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Craft sake takes experimental turn in U.S. as popularity grows

11 Comments
By Ko Hirano

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11 Comments
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kohakuebisuJan. 28  12:30 pm JST

I guess putting 'craft' in front of the product seems to make it sell for around a 30% higher price!

0 ( +0 / -0 )

I live in Australia and a while ago when I was buying beer at my local liquor store I was surprised they have Australian brewed sake in store.

2 ( +2 / -0 )

The major set back of brewing sake outside of Japan is the inability to access of rice variety specially grown for sake.

https://ja.wikipedia.org/wiki/%E9%85%92%E7%B1%B3

yamadanishiki is one variety that is popular in Japan to brew sake.

0 ( +1 / -1 )

My father really loves sake. I used to send him a bottle once a month. Thanks to the “war on terror”, I am prohibited to send it to him. What a joke. Promote sake but don’t let people have it.

-2 ( +0 / -2 )

"What is the difference between craft sake and jizake?"

Japanese Sake or Seishu is defined as having the following ingredients: rice, rice-koji, water, sometimes brewers alcohol. Only "regular sake" is allowed additional flavoring agents of sweetener, acids and amino acids.

Jizake merely means locally produced sake. Often the term is used in reference to smaller brewers.

Craft Sake, per the current USA use of the term sometimes adds things like hops, fruit, and other non-traditional ingredients. With the addition of those ingredients it ceases to be called Nihon-shu or Seishu in Japan and becomes an "other alcohol" category drink. Not really the same class of drink at that point. I think craft brewers are frequently making both standard definition Sake and flavored Sake. Still, a wonderful product, and sure to bring out some interesting ideas with their background in craft brewed beers.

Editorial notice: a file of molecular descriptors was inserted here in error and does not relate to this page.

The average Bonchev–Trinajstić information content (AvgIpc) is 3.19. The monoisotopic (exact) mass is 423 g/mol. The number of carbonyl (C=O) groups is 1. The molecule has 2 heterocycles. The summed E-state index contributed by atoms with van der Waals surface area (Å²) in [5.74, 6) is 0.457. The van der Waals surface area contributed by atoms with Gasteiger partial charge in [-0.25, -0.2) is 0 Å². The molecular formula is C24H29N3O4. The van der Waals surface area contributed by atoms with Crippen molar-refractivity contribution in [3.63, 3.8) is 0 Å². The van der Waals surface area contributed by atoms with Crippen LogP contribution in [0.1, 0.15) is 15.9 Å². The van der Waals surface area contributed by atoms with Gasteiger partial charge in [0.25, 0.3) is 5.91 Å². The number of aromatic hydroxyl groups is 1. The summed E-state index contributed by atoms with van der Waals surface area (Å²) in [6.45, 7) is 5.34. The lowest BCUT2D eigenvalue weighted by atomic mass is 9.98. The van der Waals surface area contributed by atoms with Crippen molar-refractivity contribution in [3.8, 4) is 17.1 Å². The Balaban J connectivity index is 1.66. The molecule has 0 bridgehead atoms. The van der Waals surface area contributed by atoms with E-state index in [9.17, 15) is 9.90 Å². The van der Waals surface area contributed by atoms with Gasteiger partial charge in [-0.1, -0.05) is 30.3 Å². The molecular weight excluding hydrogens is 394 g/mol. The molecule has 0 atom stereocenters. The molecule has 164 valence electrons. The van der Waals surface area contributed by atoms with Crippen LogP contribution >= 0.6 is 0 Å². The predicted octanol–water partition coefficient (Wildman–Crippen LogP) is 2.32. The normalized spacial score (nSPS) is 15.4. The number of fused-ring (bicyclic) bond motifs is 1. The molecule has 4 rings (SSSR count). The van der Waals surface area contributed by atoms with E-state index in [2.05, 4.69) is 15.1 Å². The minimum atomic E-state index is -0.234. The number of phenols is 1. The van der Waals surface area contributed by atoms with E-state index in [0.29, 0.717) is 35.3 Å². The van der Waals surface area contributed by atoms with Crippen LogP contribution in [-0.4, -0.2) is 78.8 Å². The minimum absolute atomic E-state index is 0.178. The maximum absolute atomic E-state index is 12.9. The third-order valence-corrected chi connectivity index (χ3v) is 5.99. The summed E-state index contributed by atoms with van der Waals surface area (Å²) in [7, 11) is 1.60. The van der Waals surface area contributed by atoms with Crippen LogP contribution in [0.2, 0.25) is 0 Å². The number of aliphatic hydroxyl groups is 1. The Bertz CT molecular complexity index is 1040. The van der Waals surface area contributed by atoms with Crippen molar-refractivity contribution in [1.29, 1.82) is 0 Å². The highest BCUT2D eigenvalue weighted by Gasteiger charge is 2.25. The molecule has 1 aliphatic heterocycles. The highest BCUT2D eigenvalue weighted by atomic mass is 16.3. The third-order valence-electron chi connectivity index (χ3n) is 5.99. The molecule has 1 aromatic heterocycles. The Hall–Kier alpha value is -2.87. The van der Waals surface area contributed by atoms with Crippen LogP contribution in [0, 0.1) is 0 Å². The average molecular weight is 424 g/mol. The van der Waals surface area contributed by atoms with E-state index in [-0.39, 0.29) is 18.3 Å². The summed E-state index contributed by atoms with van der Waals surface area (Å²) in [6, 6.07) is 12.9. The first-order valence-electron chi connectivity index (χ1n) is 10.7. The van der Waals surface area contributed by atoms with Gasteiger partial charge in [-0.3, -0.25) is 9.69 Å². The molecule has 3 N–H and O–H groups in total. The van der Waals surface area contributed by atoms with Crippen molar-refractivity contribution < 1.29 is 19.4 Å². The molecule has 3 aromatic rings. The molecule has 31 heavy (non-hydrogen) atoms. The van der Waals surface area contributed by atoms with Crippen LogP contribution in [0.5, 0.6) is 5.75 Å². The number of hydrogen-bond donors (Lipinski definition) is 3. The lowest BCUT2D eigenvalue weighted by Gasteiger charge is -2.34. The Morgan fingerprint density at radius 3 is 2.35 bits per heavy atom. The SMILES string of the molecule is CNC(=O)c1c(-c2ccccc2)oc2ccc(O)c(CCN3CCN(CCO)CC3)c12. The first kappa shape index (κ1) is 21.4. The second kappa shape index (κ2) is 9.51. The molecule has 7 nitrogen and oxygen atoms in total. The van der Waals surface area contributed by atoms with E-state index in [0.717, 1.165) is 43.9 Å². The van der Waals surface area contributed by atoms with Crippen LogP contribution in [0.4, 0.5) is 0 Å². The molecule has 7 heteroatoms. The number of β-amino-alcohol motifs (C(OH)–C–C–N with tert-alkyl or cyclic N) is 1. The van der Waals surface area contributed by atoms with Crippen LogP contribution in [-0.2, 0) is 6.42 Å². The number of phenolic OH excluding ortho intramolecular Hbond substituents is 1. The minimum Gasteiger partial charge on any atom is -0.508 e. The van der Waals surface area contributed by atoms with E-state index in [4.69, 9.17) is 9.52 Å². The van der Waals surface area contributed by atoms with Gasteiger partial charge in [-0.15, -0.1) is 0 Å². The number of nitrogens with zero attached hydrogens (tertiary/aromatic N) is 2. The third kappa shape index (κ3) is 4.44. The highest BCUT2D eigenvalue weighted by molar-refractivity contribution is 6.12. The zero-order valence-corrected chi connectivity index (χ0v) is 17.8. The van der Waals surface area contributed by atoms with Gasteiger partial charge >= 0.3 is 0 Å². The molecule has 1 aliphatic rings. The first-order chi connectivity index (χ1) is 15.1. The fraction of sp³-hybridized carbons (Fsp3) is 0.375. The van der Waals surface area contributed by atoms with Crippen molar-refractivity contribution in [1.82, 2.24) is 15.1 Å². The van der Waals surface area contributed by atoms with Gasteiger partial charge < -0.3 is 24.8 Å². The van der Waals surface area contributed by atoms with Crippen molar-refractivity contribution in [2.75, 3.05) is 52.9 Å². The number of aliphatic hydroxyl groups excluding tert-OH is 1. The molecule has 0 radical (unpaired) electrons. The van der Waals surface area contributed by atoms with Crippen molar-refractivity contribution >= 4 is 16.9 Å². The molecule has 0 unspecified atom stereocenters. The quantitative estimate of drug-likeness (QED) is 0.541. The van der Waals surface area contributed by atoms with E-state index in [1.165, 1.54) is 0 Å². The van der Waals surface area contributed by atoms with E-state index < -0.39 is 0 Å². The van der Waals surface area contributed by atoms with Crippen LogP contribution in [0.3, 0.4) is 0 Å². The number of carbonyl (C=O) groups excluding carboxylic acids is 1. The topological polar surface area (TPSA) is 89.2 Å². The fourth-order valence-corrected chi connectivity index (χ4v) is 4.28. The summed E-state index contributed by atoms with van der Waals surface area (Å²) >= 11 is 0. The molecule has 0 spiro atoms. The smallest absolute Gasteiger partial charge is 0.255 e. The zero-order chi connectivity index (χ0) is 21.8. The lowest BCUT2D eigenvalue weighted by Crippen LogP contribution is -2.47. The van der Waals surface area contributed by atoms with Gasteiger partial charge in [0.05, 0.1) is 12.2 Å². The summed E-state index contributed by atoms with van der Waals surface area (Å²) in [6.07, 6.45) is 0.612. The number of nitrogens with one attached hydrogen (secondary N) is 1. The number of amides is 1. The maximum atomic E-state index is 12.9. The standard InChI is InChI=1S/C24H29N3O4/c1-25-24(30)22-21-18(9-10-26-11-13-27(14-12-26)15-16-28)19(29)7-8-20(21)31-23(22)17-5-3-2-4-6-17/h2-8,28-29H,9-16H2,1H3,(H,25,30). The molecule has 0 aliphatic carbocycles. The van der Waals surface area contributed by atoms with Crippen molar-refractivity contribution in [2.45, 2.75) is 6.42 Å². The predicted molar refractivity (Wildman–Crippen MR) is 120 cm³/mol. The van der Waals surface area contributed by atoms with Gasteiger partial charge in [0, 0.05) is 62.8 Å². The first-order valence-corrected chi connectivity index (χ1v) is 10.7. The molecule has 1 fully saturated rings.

3 ( +3 / -0 )

Wouldn't most small regional distilleries in Japan making jizake qualify as "craft sake"? I can understand "craft beer" meaning a reaction against Bud, Coors, Miller etc. making mass market swill in vast factories, but lots of sake is already made by lots of small firms using local ingredients and mostly traditional methods. What is the difference between craft sake and jizake?

4 ( +4 / -0 )

Insane Wayne - "Competition will make foreign made sake better than Japanese sake."

I think you are forgetting the heavy rivalry amongst the 1200+ breweries in Japan right now. Competition doesn't get much tighter than that! Techniques and lessons learned over the past 1300 years today produce an amazing array of flavors, textures and products. It's doubtful that foreign breweries will easily rise to this level of competition.

Much like craft beer changed the image of beer in America, craft sake will lead to new sensations and methods. Foreign breweries are sure to forge ahead on their own paths, making new and interesting sake. It's an exciting time to see new innovation in the field, and I look forward to the opportunity to taste some of these new products. Interesting times ahead.

3 ( +3 / -0 )

I remember the first time I had a "California roll".

And remembered thinking that it is possible for both new and old to be good. Different, but good.

I don't think American nihon-shuu will ever compete with the best Japanese nihon-shuu, but that is not the goal.

And it reminds me of the awesome shochu from Hawaii that I had the pleasure of drinking a couple of years ago when I was in Hawaii. From the Hawaii Shochuu Company.

3 ( +3 / -0 )

Competition will make foreign made sake better than Japanese sake.

-1 ( +1 / -2 )

Same thing that happened to sushi is going to happen to sake. American creations based on the original but new and different.

3 ( +3 / -0 )

It's delicious and enjoyable. A bit dangerous as it goes down like water, but packs a punch. Enjoy.

2 ( +4 / -2 )

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